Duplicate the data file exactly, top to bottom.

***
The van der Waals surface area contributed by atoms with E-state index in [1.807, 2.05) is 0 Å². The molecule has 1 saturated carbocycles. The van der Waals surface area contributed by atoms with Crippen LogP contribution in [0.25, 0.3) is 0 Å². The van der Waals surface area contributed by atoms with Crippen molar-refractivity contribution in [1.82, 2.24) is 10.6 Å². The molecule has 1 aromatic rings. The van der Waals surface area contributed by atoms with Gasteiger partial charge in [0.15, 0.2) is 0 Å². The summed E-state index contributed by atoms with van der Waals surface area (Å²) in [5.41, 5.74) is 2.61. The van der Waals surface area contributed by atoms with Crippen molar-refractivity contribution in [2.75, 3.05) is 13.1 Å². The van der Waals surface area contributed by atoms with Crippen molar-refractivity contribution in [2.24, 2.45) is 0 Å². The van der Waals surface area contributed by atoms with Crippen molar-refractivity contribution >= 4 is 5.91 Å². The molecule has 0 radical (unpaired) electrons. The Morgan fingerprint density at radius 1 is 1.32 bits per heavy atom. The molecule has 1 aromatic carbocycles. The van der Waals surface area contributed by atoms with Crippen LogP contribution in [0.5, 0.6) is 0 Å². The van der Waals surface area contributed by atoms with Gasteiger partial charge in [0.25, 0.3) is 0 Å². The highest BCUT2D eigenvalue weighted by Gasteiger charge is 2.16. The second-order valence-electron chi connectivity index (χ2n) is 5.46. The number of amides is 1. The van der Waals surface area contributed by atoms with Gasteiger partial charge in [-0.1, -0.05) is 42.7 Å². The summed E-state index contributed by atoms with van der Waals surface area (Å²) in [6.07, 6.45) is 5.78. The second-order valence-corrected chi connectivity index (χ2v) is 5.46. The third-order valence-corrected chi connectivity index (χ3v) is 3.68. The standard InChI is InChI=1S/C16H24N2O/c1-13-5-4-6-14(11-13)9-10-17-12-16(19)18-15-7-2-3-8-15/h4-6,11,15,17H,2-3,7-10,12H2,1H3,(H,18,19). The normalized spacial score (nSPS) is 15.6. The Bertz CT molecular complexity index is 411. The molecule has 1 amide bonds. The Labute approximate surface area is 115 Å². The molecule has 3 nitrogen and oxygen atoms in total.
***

The van der Waals surface area contributed by atoms with E-state index in [1.807, 2.05) is 0 Å². The molecule has 1 saturated carbocycles. The van der Waals surface area contributed by atoms with Crippen LogP contribution in [0.25, 0.3) is 0 Å². The van der Waals surface area contributed by atoms with Crippen molar-refractivity contribution in [1.82, 2.24) is 10.6 Å². The molecule has 1 aromatic rings. The van der Waals surface area contributed by atoms with Gasteiger partial charge in [0.15, 0.2) is 0 Å². The summed E-state index contributed by atoms with van der Waals surface area (Å²) in [5.41, 5.74) is 2.61. The van der Waals surface area contributed by atoms with Crippen molar-refractivity contribution in [2.75, 3.05) is 13.1 Å². The van der Waals surface area contributed by atoms with Crippen molar-refractivity contribution in [2.24, 2.45) is 0 Å². The van der Waals surface area contributed by atoms with Crippen molar-refractivity contribution >= 4 is 5.91 Å². The molecule has 0 radical (unpaired) electrons. The Morgan fingerprint density at radius 1 is 1.32 bits per heavy atom. The molecule has 1 aromatic carbocycles. The van der Waals surface area contributed by atoms with Crippen LogP contribution in [0.5, 0.6) is 0 Å². The van der Waals surface area contributed by atoms with Gasteiger partial charge in [0.25, 0.3) is 0 Å². The highest BCUT2D eigenvalue weighted by Gasteiger charge is 2.16. The second-order valence-electron chi connectivity index (χ2n) is 5.46. The number of amides is 1. The van der Waals surface area contributed by atoms with Gasteiger partial charge in [-0.1, -0.05) is 42.7 Å². The summed E-state index contributed by atoms with van der Waals surface area (Å²) in [6.07, 6.45) is 5.78. The second-order valence-corrected chi connectivity index (χ2v) is 5.46. The third-order valence-corrected chi connectivity index (χ3v) is 3.68. The standard InChI is InChI=1S/C16H24N2O/c1-13-5-4-6-14(11-13)9-10-17-12-16(19)18-15-7-2-3-8-15/h4-6,11,15,17H,2-3,7-10,12H2,1H3,(H,18,19). The normalized spacial score (nSPS) is 15.6. The Bertz CT molecular complexity index is 411. The molecule has 1 amide bonds. The Labute approximate surface area is 115 Å². The molecule has 3 nitrogen and oxygen atoms in total.